The majority of applicants only have a general idea of what area of research they want to pursue in the future. For this reason, it is completely normal for you to change direction in your research throughout your studies. Most likely, you will have to get more research experience to realize what type of research you want to follow. In your MD PhD essay, the admissions committees will value the quality of your research experience, rather than the field. They want to see your ability to ask the right questions, design experiments, conduct analysis, and so on. This will show your scientific skills and qualifications, which can be transferred to any field.
2. Do I have a chance of getting accepted into MD PhD programs if I have limited research experience?
Research experience is essential when applying to MD PhD programs. Admissions committees want to select students who have a history of conducting meaningful academic research and have the potential to progress knowledge in the medical profession. It is normal for applicants to be uncertain of what research project they want to pursue in the future, but you must have some background in scientific study. If you have zero research experience, it's best to wait until you can gain some relevant experience before applying. You can, on the other hand, make a positive impression in your MD PhD essay if you convey a strong interest and experience in a research project – even if you have only one experience to reference. Your progress and commitment to a specific research area can make you stand out as long term dedication will always impress admissions committees. It is not necessary to be involved in dozens of research projects or make any groundbreaking scientific discoveries to enter the MD PhD program. Be sure to include and highlight your significant experiences in research throughout your application. Always focus on what you have learned and accomplished and don't be afraid to discuss your setbacks in addition to your accomplishments.
3. Should my research and my clinical experience be in the same field?
It’s great if you have research and clinical experiences that are related - this way you could write about how you worked with patients who had problems related to your scientific research and how you enjoyed helping them in a clinical setting. You can emphasize that you know from experience how fundamental research could be in providing a cure or treating a disease. However, you do not need to have clinical experience related to your research experience and interests. You can create a strong MD PhD essay by describing the research you plan to do in the context of a larger problem you want to solve and not just a question you want to explore. If you are looking to do research where you haven't worked with a related patient population, it could still be good to discuss the broader picture of why you think that research is important and how it might help communities in the future.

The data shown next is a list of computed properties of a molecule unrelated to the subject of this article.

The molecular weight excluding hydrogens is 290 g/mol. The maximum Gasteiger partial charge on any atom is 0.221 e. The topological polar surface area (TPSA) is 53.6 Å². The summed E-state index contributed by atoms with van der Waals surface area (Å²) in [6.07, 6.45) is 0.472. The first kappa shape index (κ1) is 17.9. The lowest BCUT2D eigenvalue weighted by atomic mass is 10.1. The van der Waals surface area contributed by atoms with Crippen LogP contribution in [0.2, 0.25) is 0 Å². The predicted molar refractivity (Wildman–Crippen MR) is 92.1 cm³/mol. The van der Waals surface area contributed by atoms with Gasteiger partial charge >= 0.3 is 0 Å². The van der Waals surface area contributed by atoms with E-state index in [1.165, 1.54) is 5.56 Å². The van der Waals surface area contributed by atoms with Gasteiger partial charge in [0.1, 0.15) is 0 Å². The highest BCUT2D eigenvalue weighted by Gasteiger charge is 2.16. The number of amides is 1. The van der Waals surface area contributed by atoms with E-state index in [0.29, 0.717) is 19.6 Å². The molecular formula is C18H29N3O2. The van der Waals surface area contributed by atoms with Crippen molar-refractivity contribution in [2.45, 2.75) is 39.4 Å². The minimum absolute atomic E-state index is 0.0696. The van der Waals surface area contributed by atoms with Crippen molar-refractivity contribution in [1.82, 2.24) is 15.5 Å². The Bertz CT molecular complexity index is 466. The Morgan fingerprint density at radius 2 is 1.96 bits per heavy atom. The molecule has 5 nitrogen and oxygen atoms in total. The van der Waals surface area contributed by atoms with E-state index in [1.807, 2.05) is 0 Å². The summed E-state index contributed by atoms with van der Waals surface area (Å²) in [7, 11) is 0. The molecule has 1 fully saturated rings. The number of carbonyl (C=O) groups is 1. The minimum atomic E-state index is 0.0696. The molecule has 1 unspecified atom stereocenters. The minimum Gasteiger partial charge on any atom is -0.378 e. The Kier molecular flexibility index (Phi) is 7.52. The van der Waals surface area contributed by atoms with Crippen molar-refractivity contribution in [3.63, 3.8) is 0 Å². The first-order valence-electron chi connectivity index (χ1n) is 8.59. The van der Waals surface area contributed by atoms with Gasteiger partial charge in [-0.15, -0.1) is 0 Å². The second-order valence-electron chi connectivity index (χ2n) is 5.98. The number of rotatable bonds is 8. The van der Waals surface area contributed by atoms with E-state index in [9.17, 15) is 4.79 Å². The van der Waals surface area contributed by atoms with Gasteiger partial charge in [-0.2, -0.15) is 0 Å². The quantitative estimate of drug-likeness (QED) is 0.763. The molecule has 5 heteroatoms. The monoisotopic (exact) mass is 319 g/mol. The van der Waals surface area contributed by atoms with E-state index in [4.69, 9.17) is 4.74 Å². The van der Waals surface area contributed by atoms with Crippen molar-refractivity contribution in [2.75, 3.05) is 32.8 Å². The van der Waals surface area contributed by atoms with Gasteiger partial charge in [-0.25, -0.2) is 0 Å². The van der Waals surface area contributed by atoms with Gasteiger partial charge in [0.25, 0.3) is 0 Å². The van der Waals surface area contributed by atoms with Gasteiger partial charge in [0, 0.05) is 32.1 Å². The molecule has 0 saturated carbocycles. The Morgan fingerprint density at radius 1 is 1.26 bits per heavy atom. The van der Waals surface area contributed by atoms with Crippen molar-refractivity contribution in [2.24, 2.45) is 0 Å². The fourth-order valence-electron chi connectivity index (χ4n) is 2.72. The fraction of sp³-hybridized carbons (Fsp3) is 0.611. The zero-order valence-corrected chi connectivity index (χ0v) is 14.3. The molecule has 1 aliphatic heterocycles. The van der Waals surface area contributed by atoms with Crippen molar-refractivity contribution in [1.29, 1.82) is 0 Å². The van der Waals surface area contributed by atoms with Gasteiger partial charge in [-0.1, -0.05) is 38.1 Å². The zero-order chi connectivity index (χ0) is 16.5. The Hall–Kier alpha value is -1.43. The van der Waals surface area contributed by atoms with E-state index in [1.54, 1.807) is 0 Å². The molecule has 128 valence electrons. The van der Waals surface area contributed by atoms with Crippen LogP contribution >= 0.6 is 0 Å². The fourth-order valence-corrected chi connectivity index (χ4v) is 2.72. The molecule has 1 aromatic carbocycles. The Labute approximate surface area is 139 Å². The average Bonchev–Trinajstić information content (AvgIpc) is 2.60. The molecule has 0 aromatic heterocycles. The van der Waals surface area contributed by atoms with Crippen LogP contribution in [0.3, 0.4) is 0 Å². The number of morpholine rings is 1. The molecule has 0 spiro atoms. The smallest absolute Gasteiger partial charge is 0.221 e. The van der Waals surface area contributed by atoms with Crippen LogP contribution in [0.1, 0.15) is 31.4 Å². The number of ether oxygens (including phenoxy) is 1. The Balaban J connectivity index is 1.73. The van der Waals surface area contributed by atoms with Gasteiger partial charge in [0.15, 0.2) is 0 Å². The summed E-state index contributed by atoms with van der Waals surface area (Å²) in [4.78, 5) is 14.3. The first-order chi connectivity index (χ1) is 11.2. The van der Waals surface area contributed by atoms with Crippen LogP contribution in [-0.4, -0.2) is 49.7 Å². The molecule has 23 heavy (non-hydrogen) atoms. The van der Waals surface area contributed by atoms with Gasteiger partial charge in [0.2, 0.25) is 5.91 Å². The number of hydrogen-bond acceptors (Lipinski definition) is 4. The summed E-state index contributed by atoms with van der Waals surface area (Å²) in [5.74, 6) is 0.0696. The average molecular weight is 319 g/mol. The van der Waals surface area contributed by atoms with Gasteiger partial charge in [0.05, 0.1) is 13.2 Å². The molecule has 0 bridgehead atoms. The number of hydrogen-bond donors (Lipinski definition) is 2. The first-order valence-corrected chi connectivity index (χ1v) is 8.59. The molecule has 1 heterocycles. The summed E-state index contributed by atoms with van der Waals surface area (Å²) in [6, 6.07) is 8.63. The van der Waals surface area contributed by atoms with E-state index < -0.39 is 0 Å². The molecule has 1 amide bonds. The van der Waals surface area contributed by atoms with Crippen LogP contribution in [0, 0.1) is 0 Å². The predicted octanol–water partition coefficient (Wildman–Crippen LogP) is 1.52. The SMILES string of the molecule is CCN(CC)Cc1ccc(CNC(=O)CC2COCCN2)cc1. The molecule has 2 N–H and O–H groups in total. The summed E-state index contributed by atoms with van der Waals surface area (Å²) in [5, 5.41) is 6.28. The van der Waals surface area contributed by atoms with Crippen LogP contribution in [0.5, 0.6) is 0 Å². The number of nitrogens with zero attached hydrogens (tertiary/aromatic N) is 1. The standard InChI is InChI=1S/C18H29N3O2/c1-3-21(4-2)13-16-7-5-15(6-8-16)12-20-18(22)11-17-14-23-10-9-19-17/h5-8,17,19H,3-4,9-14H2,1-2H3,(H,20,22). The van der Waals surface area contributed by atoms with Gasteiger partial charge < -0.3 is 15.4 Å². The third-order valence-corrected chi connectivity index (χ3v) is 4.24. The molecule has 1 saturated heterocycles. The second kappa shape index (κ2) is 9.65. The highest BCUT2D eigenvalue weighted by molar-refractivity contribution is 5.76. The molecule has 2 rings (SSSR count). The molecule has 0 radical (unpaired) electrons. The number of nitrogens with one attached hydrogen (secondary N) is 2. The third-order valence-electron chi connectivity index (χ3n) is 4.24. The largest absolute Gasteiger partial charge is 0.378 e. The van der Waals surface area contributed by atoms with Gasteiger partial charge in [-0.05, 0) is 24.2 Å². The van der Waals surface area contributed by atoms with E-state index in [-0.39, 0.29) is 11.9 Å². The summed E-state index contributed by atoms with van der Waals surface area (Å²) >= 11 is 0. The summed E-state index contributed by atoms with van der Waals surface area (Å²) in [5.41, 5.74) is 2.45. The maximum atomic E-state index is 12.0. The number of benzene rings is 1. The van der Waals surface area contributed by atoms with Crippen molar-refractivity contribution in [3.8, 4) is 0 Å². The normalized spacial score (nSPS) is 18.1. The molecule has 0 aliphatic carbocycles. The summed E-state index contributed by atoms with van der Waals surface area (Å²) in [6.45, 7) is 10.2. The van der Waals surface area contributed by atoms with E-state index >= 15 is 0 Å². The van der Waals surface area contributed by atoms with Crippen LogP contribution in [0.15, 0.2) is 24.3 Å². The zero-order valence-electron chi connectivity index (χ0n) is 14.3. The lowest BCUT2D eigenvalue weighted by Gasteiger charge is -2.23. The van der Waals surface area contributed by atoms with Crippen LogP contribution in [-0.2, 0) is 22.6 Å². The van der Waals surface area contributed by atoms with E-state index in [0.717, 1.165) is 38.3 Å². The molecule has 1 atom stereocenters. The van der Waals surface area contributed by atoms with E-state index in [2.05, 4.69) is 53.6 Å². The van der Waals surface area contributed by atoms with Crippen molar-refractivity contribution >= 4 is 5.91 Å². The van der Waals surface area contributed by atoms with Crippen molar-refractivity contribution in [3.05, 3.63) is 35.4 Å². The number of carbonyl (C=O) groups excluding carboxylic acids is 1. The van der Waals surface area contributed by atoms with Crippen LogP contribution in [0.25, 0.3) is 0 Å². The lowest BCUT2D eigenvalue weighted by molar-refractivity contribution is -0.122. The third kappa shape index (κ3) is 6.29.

4. Do I need to have publications to apply to MD PhD programs?
Publications are not necessary, especially if you are applying directly out of your undergrad degree. Admissions committees and program directors are aware of how difficult it is to contribute to publication at such an early stage in your education. If you do have publications to include in your application – please do! Publications can certainly give you a competitive edge as not every applicant will have this experience. Keep in mind that you must have an in-depth understanding of the research you participate in because you will likely be asked about it during your interviews, regardless of your level of contribution.
5. Are letters of reference important for MD PhD applications?
Absolutely. Admissions committees value outside perspectives on whether or not you will be suitable for their joint program. Research related references are especially important. Try to form good relationships with your research mentors, professors, directors, and principal investigators. Make sure you select referees that know you well. They should be able to give a detailed account of your research involvement and your strengths as a researcher and critical thinker. They should also be able to emphasize your maturity, reliability, and any other strength unique to you.
6. Can I apply to MD and MD PhD programs at the same time?
Yes, you can. You'll be able to indicate which schools and which programs you’re applying to in your AMCAS application. Many schools that reject you for MD PhD programs will still consider you for the regular MD stream.
7. Is a career as a physician-scientist my only option if I graduate from the MD PhD program?
Not necessarily, however, it is important to think about your future career plans when you apply to any professional program. The MD PhD training is very costly in terms of time and money for you and the institution that admits you, so try to reflect on whether your goals coincide with the goals of the MD PhD program you want to attend. Becoming a full-time physician and tending to patients are amazing goals, but they do not require a PhD in addition to an MD. If you want to become a physician-scientist, then you should plan to spend most of your time and efforts on research and less time in clinical practice. If you want to become a physician who works on making discoveries in the medical field, then the MD PhD program may be for you. Career-wise, most MD PhD graduates end up in careers that combine patient care and research. Many end up at academic medical centers, research institutions, or in the pharmaceutical/biotech industry. A large number of MD PhD graduates end up in academia as well.